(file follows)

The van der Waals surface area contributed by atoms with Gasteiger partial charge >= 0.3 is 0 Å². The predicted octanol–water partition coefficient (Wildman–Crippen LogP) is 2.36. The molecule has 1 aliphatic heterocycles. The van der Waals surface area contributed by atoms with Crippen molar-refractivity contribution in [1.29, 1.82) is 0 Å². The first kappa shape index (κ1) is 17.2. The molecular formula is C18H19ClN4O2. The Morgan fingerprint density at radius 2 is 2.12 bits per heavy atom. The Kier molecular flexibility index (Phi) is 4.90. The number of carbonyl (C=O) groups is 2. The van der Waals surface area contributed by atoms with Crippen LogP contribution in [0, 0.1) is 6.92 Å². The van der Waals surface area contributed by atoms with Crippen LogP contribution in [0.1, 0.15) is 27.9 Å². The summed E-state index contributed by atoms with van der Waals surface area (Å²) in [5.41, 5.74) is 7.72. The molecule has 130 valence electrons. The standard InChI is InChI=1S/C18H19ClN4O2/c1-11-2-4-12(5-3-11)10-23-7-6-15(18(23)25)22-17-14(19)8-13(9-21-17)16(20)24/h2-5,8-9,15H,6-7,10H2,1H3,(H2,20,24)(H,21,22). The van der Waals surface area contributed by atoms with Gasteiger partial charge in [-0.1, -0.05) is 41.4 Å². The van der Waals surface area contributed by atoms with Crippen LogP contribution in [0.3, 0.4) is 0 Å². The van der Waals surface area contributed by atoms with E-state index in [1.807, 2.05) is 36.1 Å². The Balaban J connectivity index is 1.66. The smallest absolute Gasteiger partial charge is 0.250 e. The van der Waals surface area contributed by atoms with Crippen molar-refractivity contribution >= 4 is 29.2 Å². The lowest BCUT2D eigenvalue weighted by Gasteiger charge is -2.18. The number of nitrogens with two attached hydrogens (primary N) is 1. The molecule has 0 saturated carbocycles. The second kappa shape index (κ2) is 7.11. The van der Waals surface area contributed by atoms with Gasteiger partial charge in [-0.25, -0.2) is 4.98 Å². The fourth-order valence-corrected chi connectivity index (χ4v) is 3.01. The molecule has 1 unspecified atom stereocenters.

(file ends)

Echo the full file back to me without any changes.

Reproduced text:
The van der Waals surface area contributed by atoms with Gasteiger partial charge >= 0.3 is 0 Å². The predicted octanol–water partition coefficient (Wildman–Crippen LogP) is 2.36. The molecule has 1 aliphatic heterocycles. The van der Waals surface area contributed by atoms with Crippen molar-refractivity contribution in [1.29, 1.82) is 0 Å². The first kappa shape index (κ1) is 17.2. The molecular formula is C18H19ClN4O2. The Morgan fingerprint density at radius 2 is 2.12 bits per heavy atom. The Kier molecular flexibility index (Phi) is 4.90. The number of carbonyl (C=O) groups is 2. The van der Waals surface area contributed by atoms with Crippen LogP contribution in [0, 0.1) is 6.92 Å². The van der Waals surface area contributed by atoms with Crippen LogP contribution in [0.1, 0.15) is 27.9 Å². The summed E-state index contributed by atoms with van der Waals surface area (Å²) in [5.41, 5.74) is 7.72. The molecule has 130 valence electrons. The standard InChI is InChI=1S/C18H19ClN4O2/c1-11-2-4-12(5-3-11)10-23-7-6-15(18(23)25)22-17-14(19)8-13(9-21-17)16(20)24/h2-5,8-9,15H,6-7,10H2,1H3,(H2,20,24)(H,21,22). The van der Waals surface area contributed by atoms with Gasteiger partial charge in [-0.1, -0.05) is 41.4 Å². The van der Waals surface area contributed by atoms with Crippen LogP contribution in [0.3, 0.4) is 0 Å². The van der Waals surface area contributed by atoms with E-state index in [1.807, 2.05) is 36.1 Å². The Balaban J connectivity index is 1.66. The smallest absolute Gasteiger partial charge is 0.250 e. The van der Waals surface area contributed by atoms with Crippen molar-refractivity contribution >= 4 is 29.2 Å². The lowest BCUT2D eigenvalue weighted by Gasteiger charge is -2.18. The number of nitrogens with two attached hydrogens (primary N) is 1. The molecule has 0 saturated carbocycles. The second kappa shape index (κ2) is 7.11. The van der Waals surface area contributed by atoms with Gasteiger partial charge in [-0.25, -0.2) is 4.98 Å². The fourth-order valence-corrected chi connectivity index (χ4v) is 3.01. The molecule has 1 unspecified atom stereocenters.